The company reported that around 17 million nano coins belonging to investors had been stolen through unauthorised transactions. Trading above $11 a token at the time, the stolen amount totalled about $200 million. It is ranked as the number 24 cryptocurrency by value, according to Coinmarketcap.
“We extend our sincerest apologies to our customers and to all those involved in the illegal transfer of Nano on our platform,” BitGrail wrote.
“Today a charge about those fraudulent activities has been submitted to the competent authorities and now is under police investigation.”
The announcement was greeted with suspicion fueled by the company’s recent moves. In January BitGrail halted all withdrawals and deposits of nano, as well as the lisk and cryptoforecast tokens. The exchange said it would introduce obligatory identity verification and anti-money laundering protocols for its clients, in spite of claiming that it doesn’t work with governments or banks. Some users accused the exchange of planning a so-called “exit scam”, prompting the price of nano to drop 20 percent at the time.
This is not the first major heist from cryptocurrency exchanges in recent years:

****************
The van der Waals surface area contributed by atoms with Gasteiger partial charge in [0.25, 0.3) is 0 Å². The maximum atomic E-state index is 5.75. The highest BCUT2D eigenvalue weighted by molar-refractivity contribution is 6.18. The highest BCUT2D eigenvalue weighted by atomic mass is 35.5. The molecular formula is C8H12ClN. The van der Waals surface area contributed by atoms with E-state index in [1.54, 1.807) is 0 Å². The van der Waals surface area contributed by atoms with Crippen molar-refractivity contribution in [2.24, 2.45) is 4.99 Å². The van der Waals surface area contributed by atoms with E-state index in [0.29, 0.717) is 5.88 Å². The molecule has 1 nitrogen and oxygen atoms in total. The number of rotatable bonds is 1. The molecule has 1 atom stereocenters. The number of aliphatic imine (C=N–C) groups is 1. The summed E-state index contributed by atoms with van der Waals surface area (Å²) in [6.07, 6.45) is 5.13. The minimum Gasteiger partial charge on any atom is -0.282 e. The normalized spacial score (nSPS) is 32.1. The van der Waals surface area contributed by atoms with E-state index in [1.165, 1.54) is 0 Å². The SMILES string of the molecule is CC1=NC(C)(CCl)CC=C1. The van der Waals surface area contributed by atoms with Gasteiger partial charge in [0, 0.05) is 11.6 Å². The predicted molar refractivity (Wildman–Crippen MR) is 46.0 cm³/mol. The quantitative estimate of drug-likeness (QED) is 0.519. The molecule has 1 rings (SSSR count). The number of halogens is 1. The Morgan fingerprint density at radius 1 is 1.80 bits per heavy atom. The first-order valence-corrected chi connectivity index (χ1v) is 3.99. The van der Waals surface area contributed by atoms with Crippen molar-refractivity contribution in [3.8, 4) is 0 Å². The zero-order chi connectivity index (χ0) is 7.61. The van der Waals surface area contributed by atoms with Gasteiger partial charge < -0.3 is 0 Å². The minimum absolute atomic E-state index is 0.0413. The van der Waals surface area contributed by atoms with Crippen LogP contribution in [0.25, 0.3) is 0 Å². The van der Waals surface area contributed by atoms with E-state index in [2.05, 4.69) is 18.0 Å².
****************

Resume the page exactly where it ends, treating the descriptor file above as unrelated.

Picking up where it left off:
COINCHECK: Last month the Japanese crypto exchange saw over $500 million stolen in NEM cryptocurrency.
BITFINEX: The Hong Kong exchange claimed about $72 million worth of bitcoin was stolen in 2016
MT. GOX: The Tokyo-based exchange filed for bankruptcy in 2014 after claiming hackers stole nearly half a billion US dollars’ worth of bitcoin.
CRYPTSY: Last July, a US federal judge ordered the defunct exchange to pay $8.2 million to customers after it failed to respond to a class-action lawsuit. The court ruled that 11,325 bitcoin were stolen in 2014 and the thief was not found.
Reuters cites other notable heists including Bter which lost 7,170 bitcoins in 2015; BitMarket.eu (18,788 bitcoins lost in 2012); Bitfloor (24,000 bitcoins lost in 2012) and Bitcoinica, which lost a total of 102,101 bitcoins in three hacks during 2012.